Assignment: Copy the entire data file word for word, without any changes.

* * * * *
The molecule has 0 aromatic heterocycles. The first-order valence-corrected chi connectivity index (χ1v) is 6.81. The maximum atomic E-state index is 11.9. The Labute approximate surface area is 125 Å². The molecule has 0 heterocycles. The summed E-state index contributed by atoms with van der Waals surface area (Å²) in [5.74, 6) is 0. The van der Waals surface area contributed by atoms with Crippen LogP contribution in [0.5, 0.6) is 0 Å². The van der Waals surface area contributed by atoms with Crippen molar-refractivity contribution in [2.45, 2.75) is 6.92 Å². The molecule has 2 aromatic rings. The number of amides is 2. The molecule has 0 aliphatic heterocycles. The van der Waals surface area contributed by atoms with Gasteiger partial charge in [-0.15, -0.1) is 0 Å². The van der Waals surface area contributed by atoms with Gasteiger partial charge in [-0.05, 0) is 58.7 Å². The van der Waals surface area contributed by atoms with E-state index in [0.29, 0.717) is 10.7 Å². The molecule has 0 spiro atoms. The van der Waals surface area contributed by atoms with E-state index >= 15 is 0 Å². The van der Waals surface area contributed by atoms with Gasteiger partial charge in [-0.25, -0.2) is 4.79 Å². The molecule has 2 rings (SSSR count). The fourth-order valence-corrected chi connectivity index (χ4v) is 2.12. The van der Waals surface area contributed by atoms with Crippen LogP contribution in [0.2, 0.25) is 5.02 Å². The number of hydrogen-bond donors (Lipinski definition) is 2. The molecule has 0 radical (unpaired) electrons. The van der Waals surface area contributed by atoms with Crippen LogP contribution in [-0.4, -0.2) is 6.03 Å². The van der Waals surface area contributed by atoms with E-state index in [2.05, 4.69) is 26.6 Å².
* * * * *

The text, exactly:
The molecule has 0 aromatic heterocycles. The first-order valence-corrected chi connectivity index (χ1v) is 6.81. The maximum atomic E-state index is 11.9. The Labute approximate surface area is 125 Å². The molecule has 0 heterocycles. The summed E-state index contributed by atoms with van der Waals surface area (Å²) in [5.74, 6) is 0. The van der Waals surface area contributed by atoms with Crippen LogP contribution in [0.5, 0.6) is 0 Å². The van der Waals surface area contributed by atoms with Crippen molar-refractivity contribution in [2.45, 2.75) is 6.92 Å². The molecule has 2 aromatic rings. The number of amides is 2. The molecule has 0 aliphatic heterocycles. The van der Waals surface area contributed by atoms with Gasteiger partial charge in [-0.15, -0.1) is 0 Å². The van der Waals surface area contributed by atoms with Gasteiger partial charge in [-0.05, 0) is 58.7 Å². The van der Waals surface area contributed by atoms with E-state index in [0.29, 0.717) is 10.7 Å². The molecule has 0 spiro atoms. The van der Waals surface area contributed by atoms with E-state index >= 15 is 0 Å². The van der Waals surface area contributed by atoms with Gasteiger partial charge in [-0.25, -0.2) is 4.79 Å². The molecule has 2 rings (SSSR count). The fourth-order valence-corrected chi connectivity index (χ4v) is 2.12. The van der Waals surface area contributed by atoms with Crippen LogP contribution in [0.2, 0.25) is 5.02 Å². The number of hydrogen-bond donors (Lipinski definition) is 2. The molecule has 0 radical (unpaired) electrons. The van der Waals surface area contributed by atoms with Crippen LogP contribution in [-0.4, -0.2) is 6.03 Å². The van der Waals surface area contributed by atoms with E-state index in [2.05, 4.69) is 26.6 Å².